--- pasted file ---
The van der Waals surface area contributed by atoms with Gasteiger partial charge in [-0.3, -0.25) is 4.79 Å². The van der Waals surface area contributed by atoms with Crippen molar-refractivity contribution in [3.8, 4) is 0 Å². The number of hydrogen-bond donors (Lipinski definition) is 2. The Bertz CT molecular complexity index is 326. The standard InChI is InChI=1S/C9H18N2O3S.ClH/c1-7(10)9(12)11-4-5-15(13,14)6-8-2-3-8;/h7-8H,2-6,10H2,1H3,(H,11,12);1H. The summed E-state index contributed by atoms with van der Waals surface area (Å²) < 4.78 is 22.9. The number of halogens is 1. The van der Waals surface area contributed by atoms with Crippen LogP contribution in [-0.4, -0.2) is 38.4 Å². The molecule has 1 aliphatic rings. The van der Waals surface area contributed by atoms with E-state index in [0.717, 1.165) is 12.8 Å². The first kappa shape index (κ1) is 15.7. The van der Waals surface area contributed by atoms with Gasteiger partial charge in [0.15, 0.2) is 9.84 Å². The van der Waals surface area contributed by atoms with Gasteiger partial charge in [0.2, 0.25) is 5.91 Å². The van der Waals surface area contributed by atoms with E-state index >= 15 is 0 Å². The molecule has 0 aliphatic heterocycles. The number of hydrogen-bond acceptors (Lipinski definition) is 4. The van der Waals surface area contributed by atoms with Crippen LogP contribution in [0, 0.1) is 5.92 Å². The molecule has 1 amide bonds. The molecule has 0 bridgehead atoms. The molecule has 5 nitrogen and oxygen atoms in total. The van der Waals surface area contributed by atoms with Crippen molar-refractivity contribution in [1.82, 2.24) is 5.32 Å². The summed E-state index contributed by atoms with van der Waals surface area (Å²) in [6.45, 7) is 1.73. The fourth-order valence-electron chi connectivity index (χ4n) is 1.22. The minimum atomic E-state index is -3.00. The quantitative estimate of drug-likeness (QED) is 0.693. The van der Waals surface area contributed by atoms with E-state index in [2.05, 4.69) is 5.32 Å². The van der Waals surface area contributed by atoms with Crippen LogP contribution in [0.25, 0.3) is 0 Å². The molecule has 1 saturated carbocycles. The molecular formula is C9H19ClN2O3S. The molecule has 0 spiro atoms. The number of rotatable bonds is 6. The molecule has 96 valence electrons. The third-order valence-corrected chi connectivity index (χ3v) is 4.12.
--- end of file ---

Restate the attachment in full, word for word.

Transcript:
The van der Waals surface area contributed by atoms with Gasteiger partial charge in [-0.3, -0.25) is 4.79 Å². The van der Waals surface area contributed by atoms with Crippen molar-refractivity contribution in [3.8, 4) is 0 Å². The number of hydrogen-bond donors (Lipinski definition) is 2. The Bertz CT molecular complexity index is 326. The standard InChI is InChI=1S/C9H18N2O3S.ClH/c1-7(10)9(12)11-4-5-15(13,14)6-8-2-3-8;/h7-8H,2-6,10H2,1H3,(H,11,12);1H. The summed E-state index contributed by atoms with van der Waals surface area (Å²) < 4.78 is 22.9. The number of halogens is 1. The van der Waals surface area contributed by atoms with Crippen LogP contribution in [-0.4, -0.2) is 38.4 Å². The molecule has 1 aliphatic rings. The van der Waals surface area contributed by atoms with E-state index in [0.717, 1.165) is 12.8 Å². The first kappa shape index (κ1) is 15.7. The van der Waals surface area contributed by atoms with Gasteiger partial charge in [0.15, 0.2) is 9.84 Å². The van der Waals surface area contributed by atoms with Gasteiger partial charge in [0.2, 0.25) is 5.91 Å². The van der Waals surface area contributed by atoms with E-state index >= 15 is 0 Å². The molecule has 0 aliphatic heterocycles. The number of hydrogen-bond acceptors (Lipinski definition) is 4. The van der Waals surface area contributed by atoms with Crippen LogP contribution in [0, 0.1) is 5.92 Å². The molecule has 1 amide bonds. The molecule has 0 bridgehead atoms. The molecule has 5 nitrogen and oxygen atoms in total. The van der Waals surface area contributed by atoms with Crippen molar-refractivity contribution in [1.82, 2.24) is 5.32 Å². The summed E-state index contributed by atoms with van der Waals surface area (Å²) in [6.45, 7) is 1.73. The fourth-order valence-electron chi connectivity index (χ4n) is 1.22. The minimum atomic E-state index is -3.00. The quantitative estimate of drug-likeness (QED) is 0.693. The van der Waals surface area contributed by atoms with E-state index in [2.05, 4.69) is 5.32 Å². The van der Waals surface area contributed by atoms with Crippen LogP contribution in [0.25, 0.3) is 0 Å². The molecule has 1 saturated carbocycles. The molecular formula is C9H19ClN2O3S. The molecule has 0 spiro atoms. The number of rotatable bonds is 6. The molecule has 96 valence electrons. The third-order valence-corrected chi connectivity index (χ3v) is 4.12.